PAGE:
Tsai Tung Li is a Taiwanese illustrator currently living in Brighton. We met while she was showcasing her work at the Brighton Illustration Fair 2018, after completing her Master’s studies last year. Tsai’s experiences of different cultures inspire her illustration, hand-drawn maps and personal projects. Her work has been commissioned by companies such as Hanlin Publishing and Mandarin Daily News. Furthermore, she has been featured in an extensive selection of exhibitions and events from her residencies at ONCA and Riverside Lewes to her solo exhibition in Kaohsiung, Taiwan.
Tell me about how you approach your artwork.
I am fascinated with conveying messages, through images and with stories close to our own lives. In this way, I find it easy to create a conversation with people of all ages. Seeing things with more of a childlike sensibility gives space for more imagination. It is amazing that the same story or image can evoke different resonance among readers.
How would you describe your personal illustration style?
I think my drawing is quite childish. It is more like a children’s book illustration. I don’t limit myself to one creative mode; in my work, I use hand drawing, mixed media and collage. My favourite materials are pencil and watercolour which enable me to be quite free with my drawings and continually experiment with different colours and textures.
Where do you find inspiration?
Having been influenced by my architecture and design background, I think of buildings and landscapes as an integral part of human culture. My work contains many depictions of buildings and urban spaces, exploring how they affect us and our stories. Much of my inspiration also comes from the natural world, from people watching and stories from my own life.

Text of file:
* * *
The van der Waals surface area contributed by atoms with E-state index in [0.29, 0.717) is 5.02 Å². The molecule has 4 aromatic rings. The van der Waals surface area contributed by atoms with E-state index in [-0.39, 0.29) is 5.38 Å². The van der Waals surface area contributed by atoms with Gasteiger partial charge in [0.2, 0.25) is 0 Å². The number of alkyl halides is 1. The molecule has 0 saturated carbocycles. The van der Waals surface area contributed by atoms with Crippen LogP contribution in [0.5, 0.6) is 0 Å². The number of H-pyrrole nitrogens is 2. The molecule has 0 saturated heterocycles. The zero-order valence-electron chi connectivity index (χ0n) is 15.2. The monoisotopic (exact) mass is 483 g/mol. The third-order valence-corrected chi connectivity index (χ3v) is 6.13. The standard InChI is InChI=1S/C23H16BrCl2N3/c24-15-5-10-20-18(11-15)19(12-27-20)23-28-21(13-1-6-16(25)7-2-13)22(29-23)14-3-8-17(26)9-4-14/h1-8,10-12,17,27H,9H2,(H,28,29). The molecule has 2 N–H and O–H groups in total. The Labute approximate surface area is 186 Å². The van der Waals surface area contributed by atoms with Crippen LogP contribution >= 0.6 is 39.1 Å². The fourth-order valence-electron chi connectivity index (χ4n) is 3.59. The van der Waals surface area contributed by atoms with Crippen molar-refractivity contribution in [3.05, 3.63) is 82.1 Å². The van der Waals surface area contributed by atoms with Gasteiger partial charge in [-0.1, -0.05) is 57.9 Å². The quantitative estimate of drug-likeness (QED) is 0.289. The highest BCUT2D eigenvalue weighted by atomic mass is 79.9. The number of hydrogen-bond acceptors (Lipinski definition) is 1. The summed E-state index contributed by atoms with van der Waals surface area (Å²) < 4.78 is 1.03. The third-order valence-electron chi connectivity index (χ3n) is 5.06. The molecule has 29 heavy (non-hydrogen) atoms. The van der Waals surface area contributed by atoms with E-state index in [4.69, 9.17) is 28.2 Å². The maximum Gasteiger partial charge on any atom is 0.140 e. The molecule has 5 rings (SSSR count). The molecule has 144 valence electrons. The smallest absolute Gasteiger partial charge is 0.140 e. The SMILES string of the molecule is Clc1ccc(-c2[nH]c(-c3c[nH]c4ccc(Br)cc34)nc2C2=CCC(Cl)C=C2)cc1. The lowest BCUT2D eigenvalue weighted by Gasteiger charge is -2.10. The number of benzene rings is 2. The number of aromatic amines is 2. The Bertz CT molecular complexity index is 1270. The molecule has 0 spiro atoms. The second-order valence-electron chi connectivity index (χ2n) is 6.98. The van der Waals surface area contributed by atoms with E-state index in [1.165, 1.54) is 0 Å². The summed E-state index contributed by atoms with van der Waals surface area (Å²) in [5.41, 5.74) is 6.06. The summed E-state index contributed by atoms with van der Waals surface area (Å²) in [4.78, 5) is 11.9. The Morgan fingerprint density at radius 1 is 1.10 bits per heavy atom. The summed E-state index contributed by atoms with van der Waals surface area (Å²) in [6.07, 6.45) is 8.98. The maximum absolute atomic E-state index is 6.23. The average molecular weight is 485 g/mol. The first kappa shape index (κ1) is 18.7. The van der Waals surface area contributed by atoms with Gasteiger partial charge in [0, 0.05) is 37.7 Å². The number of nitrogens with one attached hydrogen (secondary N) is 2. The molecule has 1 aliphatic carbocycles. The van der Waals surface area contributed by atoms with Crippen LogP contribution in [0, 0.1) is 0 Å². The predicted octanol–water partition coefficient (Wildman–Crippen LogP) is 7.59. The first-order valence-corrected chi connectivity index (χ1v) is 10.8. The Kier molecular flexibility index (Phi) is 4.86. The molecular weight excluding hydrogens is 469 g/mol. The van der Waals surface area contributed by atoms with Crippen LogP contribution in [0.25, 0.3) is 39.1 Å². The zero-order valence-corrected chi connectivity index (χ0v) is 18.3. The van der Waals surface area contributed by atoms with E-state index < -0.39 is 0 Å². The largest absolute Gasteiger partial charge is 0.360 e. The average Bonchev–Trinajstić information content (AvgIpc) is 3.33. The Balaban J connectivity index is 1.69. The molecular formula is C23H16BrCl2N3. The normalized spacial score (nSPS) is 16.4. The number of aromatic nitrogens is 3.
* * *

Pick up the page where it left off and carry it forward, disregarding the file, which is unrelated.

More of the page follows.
What was your experience of displaying your work in a solo exhibition in Kaohsiung, Taiwan?
It was great. Using the topic of having a meal with friends and family, I created several images with captions to share simple stories that happen in our daily lives. The best thing about a solo exhibition is that it brings motivation to create more work while also permitting the flexibility of making any changes. I can always push myself more while also always having the chance to step back.
Tell me about your recent day residency at ONCA barge.
It was a very special experience and it was actually my first art residency. Our studio was located on a boat. The project was called POC (People of Colour) and we were asked to create work related to Lost Species Day. I had never seen a residency programme like that before’ it was a great chance to meet people from very different backgrounds and in a different practice to mine. We were excited about the final show because it was a totally new experience for us to co-exhibit with video, painting and children’s book illustration. It was a challenge but it was cool!
What are your future plans regarding your artwork?
I will continue creating works with images and text. I think storytelling has become a way for me to communicate, bringing up issues to discuss and also recording my personal experiences.
Do you have a dream project you would like to embark on?
I always believe there are lots of ways to do art which could make our life better and bring welfare to people. I used to have a hard time understanding the identity of myself and I was terrible ar sharing inner emotions. Thus, I hope there are chances to work professionally and apply psychology, philosophy and culture to my work.
Words: Louisa Hunt